A major aim of this presentation is to demonstrate that at least a part of the large interindividual variability in callosal size might be explained by brain size differences. Our analysis revealed that the CC/brain size relationship follows a geometrical rule implying that the cross-sectional CC area increases less than proportional to brain size (FBV or weight). It follows from this relationship that larger brains have relatively smaller cross-sectional CC areas. Nevertheless, this allometric relationship with FBV explained not more than 30% of the total variability in CC size observed in our sample, demonstrating that the thickness of the CC is still influenced mainly by other factors. The majority of callosal fibers are thought to originate from association cortices and subserve higher-order functions (Innocenti, 1986;
Pandya and Seltzer, 1986; LaMantia and Rakic, 1990; Aboitiz et al., 1992a). Thus, as was previously hypothesized by Peters (Peters, 1988), a possible lack of an allo-metric relationship between the size of the brain and the association cortices could account for at least some of the variation in CC size that remains unexplained by the CC/FBV relationship.
Additional variance of CC morphology may be added by environmental factors. In animal studies of postnatal development of the CC, the number of callosal axons in neonates exceeds that of young adults, suggesting that normal development involves the remodeling of axonal projections between the two hemispheres with a subsequent elimination of callosal axons (Innocenti and Frost, 1979; Clarke et al., 1989; LaMantia and Rakic, 1990; Innocenti, this volume; Rosen, this volume). However, this reduction in the number of callosal axons, reflecting the selective elimination of axon collaterals or callosal neurons during the early postnatal period, can be manipulated experimentally by altering sensory or motor experience during early development (Innocenti, Fiore, and Caminiti, 1977; Berrebi et al., 1988). Studies of humans have suggested a considerable degree of callosal plasticity during brain development until adulthood, possibly induced by environmental stimulation (Allen et al., 1991; Pujol et al., 1993; Schlaug et al., 1995).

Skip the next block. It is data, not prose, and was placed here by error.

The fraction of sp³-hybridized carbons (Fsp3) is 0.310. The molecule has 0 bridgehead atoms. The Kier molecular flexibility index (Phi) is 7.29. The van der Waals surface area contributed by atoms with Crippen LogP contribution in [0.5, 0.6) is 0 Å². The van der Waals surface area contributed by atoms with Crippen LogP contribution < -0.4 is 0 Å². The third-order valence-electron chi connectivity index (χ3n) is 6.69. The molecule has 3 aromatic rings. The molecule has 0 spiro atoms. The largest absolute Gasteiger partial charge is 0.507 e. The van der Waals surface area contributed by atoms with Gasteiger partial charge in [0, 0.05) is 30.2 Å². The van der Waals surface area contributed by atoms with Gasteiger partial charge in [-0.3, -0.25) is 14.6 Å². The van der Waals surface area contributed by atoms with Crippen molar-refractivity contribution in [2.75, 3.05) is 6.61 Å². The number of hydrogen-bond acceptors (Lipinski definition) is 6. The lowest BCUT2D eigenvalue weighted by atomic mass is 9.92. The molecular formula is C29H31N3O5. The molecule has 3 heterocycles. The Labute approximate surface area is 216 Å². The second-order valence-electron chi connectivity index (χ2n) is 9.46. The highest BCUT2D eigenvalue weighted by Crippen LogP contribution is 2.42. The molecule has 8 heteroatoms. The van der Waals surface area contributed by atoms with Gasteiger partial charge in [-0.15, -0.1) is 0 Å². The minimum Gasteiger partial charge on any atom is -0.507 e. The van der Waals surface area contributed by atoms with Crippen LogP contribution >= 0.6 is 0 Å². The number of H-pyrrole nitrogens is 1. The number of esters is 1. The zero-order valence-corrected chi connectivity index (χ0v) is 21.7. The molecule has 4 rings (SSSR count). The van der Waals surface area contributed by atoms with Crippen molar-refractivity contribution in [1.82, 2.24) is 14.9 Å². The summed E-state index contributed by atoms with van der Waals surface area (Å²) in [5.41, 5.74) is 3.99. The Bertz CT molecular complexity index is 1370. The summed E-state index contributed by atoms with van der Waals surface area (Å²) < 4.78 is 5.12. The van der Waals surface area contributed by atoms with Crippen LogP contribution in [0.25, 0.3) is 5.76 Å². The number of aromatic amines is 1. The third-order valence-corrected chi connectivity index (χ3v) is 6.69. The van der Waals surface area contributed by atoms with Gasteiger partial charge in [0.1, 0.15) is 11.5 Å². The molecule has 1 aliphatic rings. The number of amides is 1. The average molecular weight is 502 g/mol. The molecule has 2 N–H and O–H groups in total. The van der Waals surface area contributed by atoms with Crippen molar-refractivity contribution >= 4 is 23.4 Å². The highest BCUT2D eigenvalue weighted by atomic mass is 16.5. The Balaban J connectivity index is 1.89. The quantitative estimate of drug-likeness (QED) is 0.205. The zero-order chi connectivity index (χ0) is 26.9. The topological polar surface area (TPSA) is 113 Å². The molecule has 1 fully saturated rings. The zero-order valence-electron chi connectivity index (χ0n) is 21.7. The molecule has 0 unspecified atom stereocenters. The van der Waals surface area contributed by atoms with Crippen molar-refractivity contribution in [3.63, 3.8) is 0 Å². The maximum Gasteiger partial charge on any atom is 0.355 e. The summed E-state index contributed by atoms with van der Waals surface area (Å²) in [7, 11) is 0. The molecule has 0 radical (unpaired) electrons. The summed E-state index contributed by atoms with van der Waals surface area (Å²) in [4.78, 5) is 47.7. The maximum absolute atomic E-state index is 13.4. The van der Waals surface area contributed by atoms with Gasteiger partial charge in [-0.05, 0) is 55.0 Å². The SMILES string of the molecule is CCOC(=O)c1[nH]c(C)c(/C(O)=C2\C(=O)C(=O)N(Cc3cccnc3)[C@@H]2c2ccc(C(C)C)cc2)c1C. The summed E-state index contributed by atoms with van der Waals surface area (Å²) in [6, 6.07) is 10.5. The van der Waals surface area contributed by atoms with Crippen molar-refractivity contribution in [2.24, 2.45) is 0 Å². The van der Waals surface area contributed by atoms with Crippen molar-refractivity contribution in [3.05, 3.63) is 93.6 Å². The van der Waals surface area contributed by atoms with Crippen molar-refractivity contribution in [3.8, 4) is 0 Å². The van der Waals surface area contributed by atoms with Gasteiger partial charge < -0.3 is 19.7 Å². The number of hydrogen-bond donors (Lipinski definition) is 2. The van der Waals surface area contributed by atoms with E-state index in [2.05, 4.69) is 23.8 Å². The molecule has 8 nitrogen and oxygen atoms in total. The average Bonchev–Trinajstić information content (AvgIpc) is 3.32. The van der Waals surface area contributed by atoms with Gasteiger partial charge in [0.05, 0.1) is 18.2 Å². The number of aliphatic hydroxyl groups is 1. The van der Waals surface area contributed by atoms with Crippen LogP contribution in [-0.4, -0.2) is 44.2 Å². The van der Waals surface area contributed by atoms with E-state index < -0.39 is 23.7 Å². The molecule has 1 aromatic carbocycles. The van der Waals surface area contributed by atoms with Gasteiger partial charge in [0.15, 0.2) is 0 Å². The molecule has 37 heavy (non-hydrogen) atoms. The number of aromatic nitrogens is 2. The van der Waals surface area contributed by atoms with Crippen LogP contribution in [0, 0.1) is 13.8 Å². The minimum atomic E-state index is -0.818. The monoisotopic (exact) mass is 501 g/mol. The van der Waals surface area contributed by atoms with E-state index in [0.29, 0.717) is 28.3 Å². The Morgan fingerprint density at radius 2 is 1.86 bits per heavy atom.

The lack of a principal gender difference in the CC/FBV relationship implies that small brains exhibit larger CC ratios, irrespective of gender. Thus, FBV was the main factor explaining the gender difference in our sample of 120 young, healthy subjects. However, it remains to be determined in future experiments whether gender might exert additional impact on CC morphology.